Lysosomal enzymes require an acidic pH to degrade engulfed material. We show here that the lysosomal pH of RPE cells from ABCA4-/- mice is elevated as compared to age matched controls. As the ABCA4 gene is mutated in Stargardt's disease, and as accumulation of partially degraded material in and around RPE cells is a key characteristic of the disease, we hypothesize that restoring an acid pH to the lysosomes will be beneficial. High-throughput screening indicates that lysosomes of perturbed RPE cells in culture are acidified by cytoplasmic cAMP, and by agonists which stimulate receptors coupled to the Gas protein. Elevation of cAMP increases the clearance of outer segments by RPE cells, demonstrating an improvement in function. This proposal investigates the contribution of cAMP, the Cl- channel CFTR, and the vesicular proton pump vH+ATPase to the restoration of lysosomal acidity. It will determine the relationship between age, A2E and lysosomal pH in RPE cells from ABCA4-/- mice and confirm that cAMP restores lysosomal acidity the these RPE cells using both in vitro and in vivo treatment strategies.

Public Health Relevance

Stargardt's disease is an early-onset form of macular degeneration characterized by the accumulation of partially degraded material in and around RPE cells. This proposal will explore a newly identified defect in the lysosomal pH of RPE cells from the ABCA4-/- mouse model of Stargardt's disease that may slow processing of photoreceptor outer segments, develop treatments to restore this defect, and determine how these treatments work.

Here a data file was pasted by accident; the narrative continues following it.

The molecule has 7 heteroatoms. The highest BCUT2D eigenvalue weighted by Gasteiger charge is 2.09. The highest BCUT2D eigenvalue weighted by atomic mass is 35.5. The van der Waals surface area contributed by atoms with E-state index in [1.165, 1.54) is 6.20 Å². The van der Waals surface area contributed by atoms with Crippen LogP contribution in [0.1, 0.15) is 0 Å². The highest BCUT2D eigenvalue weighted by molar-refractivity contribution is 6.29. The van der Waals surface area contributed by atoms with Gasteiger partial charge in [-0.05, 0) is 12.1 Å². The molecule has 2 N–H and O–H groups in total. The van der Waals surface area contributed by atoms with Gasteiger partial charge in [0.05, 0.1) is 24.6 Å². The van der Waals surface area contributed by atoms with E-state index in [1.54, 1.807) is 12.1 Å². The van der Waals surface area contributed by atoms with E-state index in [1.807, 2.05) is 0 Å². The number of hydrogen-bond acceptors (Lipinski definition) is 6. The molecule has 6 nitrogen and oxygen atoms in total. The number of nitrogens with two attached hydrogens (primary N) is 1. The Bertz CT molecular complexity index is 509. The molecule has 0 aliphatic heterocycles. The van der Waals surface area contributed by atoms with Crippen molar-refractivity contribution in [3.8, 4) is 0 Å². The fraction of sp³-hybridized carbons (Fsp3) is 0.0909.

Agency
National Institute of Health (NIH)
Institute
National Eye Institute (NEI)
Type
Research Project (R01)
Project #
5R01EY013434-10
Application #
8247083
Study Section
Biology and Diseases of the Posterior Eye Study Section (BDPE)
Program Officer
Neuhold, Lisa
Project Start
2001-07-01
Project End
2014-03-31
Budget Start
2012-04-01
Budget End
2014-03-31
Support Year
10
Fiscal Year
2012
Total Cost
$336,798
Indirect Cost
$122,958
Name
University of Pennsylvania
Department
Physiology
Type
Schools of Medicine
DUNS #
042250712
City
Philadelphia
State
PA
Country
United States
Zip Code
19104
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Xia, Jingsheng; Lim, Jason C; Lu, Wennan et al. (2012) Neurons respond directly to mechanical deformation with pannexin-mediated ATP release and autostimulation of P2X7 receptors. J Physiol 590:2285-304
Zhang, Mei; Hu, Huiling; Zhang, Xiulan et al. (2010) The A3 adenosine receptor attenuates the calcium rise triggered by NMDA receptors in retinal ganglion cells. Neurochem Int 56:35-41
Hu, Huiling; Lu, Wennan; Zhang, Mei et al. (2010) Stimulation of the P2X7 receptor kills rat retinal ganglion cells in vivo. Exp Eye Res 91:425-32

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